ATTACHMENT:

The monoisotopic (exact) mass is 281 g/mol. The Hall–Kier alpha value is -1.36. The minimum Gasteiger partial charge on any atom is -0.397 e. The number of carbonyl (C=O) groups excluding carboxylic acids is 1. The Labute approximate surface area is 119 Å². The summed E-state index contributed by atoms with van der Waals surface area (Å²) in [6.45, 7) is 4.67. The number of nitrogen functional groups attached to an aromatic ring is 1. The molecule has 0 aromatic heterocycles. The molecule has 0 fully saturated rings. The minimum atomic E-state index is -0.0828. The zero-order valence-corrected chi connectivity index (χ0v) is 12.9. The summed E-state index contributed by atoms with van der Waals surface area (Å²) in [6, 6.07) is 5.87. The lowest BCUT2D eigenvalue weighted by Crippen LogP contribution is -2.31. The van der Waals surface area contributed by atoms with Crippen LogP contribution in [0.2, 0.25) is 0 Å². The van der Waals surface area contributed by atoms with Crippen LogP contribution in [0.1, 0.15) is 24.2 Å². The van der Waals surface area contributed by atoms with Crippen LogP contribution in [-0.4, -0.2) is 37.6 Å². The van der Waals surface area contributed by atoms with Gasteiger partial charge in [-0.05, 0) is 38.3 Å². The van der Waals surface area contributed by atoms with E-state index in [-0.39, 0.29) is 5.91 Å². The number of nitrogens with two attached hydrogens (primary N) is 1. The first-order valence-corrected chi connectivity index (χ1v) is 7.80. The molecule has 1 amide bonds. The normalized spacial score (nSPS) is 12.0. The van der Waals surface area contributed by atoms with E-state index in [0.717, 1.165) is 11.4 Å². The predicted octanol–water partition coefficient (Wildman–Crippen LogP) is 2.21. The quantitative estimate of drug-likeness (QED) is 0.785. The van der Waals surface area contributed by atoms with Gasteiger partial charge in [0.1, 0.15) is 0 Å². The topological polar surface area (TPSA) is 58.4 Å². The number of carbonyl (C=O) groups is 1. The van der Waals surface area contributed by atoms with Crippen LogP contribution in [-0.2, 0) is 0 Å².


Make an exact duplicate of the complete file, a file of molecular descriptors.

The monoisotopic (exact) mass is 281 g/mol. The Hall–Kier alpha value is -1.36. The minimum Gasteiger partial charge on any atom is -0.397 e. The number of carbonyl (C=O) groups excluding carboxylic acids is 1. The Labute approximate surface area is 119 Å². The summed E-state index contributed by atoms with van der Waals surface area (Å²) in [6.45, 7) is 4.67. The number of nitrogen functional groups attached to an aromatic ring is 1. The molecule has 0 aromatic heterocycles. The molecule has 0 fully saturated rings. The minimum atomic E-state index is -0.0828. The zero-order valence-corrected chi connectivity index (χ0v) is 12.9. The summed E-state index contributed by atoms with van der Waals surface area (Å²) in [6, 6.07) is 5.87. The lowest BCUT2D eigenvalue weighted by Crippen LogP contribution is -2.31. The van der Waals surface area contributed by atoms with Crippen LogP contribution in [0.2, 0.25) is 0 Å². The van der Waals surface area contributed by atoms with Crippen LogP contribution in [0.1, 0.15) is 24.2 Å². The van der Waals surface area contributed by atoms with Crippen LogP contribution in [-0.4, -0.2) is 37.6 Å². The van der Waals surface area contributed by atoms with Gasteiger partial charge in [-0.05, 0) is 38.3 Å². The van der Waals surface area contributed by atoms with E-state index in [-0.39, 0.29) is 5.91 Å². The number of nitrogens with two attached hydrogens (primary N) is 1. The first-order valence-corrected chi connectivity index (χ1v) is 7.80. The molecule has 1 amide bonds. The normalized spacial score (nSPS) is 12.0. The van der Waals surface area contributed by atoms with E-state index in [0.717, 1.165) is 11.4 Å². The predicted octanol–water partition coefficient (Wildman–Crippen LogP) is 2.21. The quantitative estimate of drug-likeness (QED) is 0.785. The van der Waals surface area contributed by atoms with Gasteiger partial charge in [0.1, 0.15) is 0 Å². The topological polar surface area (TPSA) is 58.4 Å². The number of carbonyl (C=O) groups is 1. The van der Waals surface area contributed by atoms with Crippen LogP contribution in [-0.2, 0) is 0 Å².